Abstract: If they consider them at all, historians of the First World War tend to relegate the plight of neutral countries to the peripheries of their war narratives. The heart of warfare lies, of course, in battlefronts, military confrontations and in the human suffering inflicted by belligerents. Yet in the global total war that played out between 1914 and 1918, neutrals fulfilled pivotal roles as agents of economic warfare, as protectors of geo-strategic advantages and as humanitarian ambassadors. This presentation revisits the functions of neutrality and belligerency during the First World War and argues that only by integrating the role of neutrals and neutrality into the grand narrative of the conflict can we fully understand its totalising and globalising effects. It suggests that a global history of the First World War has to be a history of belligerents and neutrals. As such, Switzerland should be considered a key site of war history, but so should other neutrals, like the Netherlands, Spain, Columbia and the United States (before 1917).
Maartje Abbenhuis is a historian of neutrality and internationalism, particularly in Europe in the period 1815 – 1919. She has published a book on the maintenance of neutrality by the Netherlands in the First World War, entitled The Art of Staying Neutral. The Netherlands in the First World War, 1914 – 1918 (Amsterdam University Press, 2006). Her latest book, An Age of Neutrals. Great Power Politics 1815 – 1914 was released by Cambridge University Press in 2014 and won a Choice Outstanding Academic Title award.
At present she is working on the global history of the two Hague Peace Conferences of 1899 and 1907. She was awared a Royal Society of New Zelanad Marsden Grant for this research. She is in the process of writing two books for Bloomsbury publishing: The Nineteenth-Century World. The First Age of Globalisation (with Gordon Morrell, forthcoming, 2019) and Global War, Global Catastrophe. Neutrals, Belligerents and the Transformation of the First World War (with Ismee Tames, forthcoming, 2020).
Keynote III – Harald Fischer-Tiné: Migration of soldiers and YMCA
Time: Thursday, February 1, 18.40 Uhr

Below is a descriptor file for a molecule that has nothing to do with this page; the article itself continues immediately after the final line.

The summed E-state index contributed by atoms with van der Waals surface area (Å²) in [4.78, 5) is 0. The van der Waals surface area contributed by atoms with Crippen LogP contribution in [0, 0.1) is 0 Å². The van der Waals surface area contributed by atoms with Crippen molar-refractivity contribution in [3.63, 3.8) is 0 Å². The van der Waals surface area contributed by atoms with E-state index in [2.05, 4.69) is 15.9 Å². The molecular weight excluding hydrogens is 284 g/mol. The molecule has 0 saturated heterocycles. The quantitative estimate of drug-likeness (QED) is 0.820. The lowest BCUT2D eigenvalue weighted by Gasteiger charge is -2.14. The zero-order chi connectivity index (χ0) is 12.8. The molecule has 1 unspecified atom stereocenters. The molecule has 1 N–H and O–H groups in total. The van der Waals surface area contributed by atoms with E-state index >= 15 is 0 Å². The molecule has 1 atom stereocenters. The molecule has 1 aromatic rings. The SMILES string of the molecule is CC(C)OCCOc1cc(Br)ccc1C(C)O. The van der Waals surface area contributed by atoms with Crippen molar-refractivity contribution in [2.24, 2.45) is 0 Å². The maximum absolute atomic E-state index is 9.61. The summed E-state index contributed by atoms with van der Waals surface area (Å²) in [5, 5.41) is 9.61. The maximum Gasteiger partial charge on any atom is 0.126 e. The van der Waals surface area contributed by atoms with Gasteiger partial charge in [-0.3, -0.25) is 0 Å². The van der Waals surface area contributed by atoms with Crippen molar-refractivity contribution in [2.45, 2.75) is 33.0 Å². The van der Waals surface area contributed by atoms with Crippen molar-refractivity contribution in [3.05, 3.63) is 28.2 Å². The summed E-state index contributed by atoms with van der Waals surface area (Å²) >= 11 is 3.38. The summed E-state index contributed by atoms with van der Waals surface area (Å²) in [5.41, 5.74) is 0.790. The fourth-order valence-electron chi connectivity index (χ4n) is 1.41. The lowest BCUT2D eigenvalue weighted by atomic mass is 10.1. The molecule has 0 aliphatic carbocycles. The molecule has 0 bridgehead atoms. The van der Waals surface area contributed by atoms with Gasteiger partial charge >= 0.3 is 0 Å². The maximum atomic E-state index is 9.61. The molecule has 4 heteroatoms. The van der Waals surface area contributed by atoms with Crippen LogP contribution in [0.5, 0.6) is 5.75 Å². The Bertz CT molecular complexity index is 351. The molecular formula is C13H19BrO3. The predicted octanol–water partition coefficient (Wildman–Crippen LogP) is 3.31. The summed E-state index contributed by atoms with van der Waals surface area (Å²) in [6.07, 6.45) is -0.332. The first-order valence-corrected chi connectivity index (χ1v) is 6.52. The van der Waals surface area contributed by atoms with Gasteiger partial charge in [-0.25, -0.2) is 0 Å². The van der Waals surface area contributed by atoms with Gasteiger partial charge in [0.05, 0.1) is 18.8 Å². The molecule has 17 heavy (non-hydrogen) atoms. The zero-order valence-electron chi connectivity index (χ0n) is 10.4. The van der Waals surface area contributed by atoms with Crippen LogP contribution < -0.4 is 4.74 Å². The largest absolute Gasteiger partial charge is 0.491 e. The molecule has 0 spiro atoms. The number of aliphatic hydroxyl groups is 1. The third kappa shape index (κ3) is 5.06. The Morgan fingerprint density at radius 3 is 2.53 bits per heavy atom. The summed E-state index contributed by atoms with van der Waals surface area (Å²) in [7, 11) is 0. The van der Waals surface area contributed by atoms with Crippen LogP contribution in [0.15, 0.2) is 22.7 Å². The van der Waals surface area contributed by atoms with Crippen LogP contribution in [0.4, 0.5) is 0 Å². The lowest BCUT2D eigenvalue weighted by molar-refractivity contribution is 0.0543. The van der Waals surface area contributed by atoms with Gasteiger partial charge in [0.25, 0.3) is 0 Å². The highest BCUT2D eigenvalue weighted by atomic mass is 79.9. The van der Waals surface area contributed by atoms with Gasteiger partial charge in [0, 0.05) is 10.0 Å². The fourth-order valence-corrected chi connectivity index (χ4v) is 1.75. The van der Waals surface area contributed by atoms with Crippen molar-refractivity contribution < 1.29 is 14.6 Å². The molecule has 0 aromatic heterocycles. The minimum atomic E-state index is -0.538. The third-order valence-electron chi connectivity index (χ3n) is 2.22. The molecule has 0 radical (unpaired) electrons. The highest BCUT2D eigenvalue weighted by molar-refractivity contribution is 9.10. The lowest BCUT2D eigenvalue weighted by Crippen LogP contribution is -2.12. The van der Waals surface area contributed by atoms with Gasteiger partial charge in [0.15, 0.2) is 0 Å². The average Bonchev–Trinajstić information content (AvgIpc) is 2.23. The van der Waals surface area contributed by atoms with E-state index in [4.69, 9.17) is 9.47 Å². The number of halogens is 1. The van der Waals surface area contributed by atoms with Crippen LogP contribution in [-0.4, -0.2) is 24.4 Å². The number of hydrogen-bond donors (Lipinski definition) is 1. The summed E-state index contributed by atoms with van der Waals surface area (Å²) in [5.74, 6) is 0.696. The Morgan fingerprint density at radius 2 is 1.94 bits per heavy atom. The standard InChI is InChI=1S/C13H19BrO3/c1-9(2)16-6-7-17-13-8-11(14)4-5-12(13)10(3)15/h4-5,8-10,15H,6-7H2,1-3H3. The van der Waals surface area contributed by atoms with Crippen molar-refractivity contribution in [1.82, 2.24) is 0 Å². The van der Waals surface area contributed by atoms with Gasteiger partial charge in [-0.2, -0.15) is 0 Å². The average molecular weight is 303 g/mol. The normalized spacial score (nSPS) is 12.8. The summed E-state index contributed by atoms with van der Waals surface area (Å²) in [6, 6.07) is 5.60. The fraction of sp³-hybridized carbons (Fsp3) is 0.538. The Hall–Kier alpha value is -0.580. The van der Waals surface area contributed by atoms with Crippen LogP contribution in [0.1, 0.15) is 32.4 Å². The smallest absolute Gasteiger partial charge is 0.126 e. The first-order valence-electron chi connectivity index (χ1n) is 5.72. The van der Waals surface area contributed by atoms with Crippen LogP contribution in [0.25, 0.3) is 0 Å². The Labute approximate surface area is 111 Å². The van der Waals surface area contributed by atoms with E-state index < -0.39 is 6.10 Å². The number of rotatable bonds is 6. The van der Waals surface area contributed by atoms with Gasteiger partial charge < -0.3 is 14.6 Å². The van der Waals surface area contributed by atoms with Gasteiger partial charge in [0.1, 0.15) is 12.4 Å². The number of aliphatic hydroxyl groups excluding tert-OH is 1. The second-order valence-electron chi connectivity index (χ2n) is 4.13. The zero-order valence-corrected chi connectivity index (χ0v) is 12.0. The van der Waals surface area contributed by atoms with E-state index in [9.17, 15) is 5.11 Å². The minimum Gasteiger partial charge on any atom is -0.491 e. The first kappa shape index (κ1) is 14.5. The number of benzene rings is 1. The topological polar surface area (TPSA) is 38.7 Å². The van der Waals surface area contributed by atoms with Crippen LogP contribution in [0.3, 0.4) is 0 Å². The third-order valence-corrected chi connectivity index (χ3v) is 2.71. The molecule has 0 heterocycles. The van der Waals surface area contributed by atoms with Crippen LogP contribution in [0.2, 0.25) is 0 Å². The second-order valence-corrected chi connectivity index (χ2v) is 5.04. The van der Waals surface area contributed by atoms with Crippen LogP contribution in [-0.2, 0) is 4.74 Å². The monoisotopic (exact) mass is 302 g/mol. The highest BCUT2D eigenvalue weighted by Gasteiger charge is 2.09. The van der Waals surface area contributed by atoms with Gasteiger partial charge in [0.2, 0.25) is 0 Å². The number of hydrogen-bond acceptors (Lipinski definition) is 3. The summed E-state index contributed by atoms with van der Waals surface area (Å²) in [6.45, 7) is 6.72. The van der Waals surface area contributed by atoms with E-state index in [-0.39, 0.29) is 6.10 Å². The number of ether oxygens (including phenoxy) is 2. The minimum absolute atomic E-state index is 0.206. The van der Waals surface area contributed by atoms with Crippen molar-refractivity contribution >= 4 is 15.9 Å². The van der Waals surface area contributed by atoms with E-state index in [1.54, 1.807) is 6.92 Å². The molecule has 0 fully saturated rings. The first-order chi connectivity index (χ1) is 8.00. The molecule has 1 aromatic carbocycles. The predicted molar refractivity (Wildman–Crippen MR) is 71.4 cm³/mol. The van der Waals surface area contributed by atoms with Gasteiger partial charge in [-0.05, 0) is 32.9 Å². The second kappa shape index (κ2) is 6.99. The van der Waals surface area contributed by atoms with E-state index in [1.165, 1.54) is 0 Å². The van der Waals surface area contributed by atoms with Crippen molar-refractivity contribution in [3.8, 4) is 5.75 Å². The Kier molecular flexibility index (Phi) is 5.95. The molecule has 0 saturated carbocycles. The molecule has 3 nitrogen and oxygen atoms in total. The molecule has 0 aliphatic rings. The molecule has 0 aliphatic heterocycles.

Abstract : This talk aims to contribute to the global history of the First World War and the history of ‘imperial humanitarianism’ by taking stock of the Indian Young Men’s Christian Association’s Army Work schemes in South Asia, Europe and the Middle East (Mesopotamia and Palestine) between 1914 and 1920. The outbreak of the war was hailed by some American secretaries of the Y.M.C.A. working in India as presenting overwhelming opportunities for their proselytizing agenda. Indeed, the global conflict massively enlarged the organisation’s range of activities among European soldiers stationed in South Asia and for the first time extended it to the ‘Sepoys’, i.e. Indian and Nepalese soldiers serving in the British imperial army. Financially supported by the Indian public as well as by the governments of Britain and British India, the US-dominated Indian Y.M.C.A. embarked on large-scale ‘army work’ programmes in the Indian subcontinent as well as in several theatres of war almost from the outset, a fact that clearly boosted its general popularity. The paper addresses the question of the effects the Y.M.C.A.’s army work schemes had for the wider imperial war effort and tries to assess their deeper societal and political impact as a means of educating better citizens, both British and Indian. In doing so, the article places particular emphasis on the war zones as theatres of intercultural encounter. In particular the activities of American Y-workers are put under close scrutiny to better understand to what extent pre-existing imperial racial and cultural stereotypes influenced their perception of and engagement with the European and South Asian soldiers they wanted to transform into better civilians.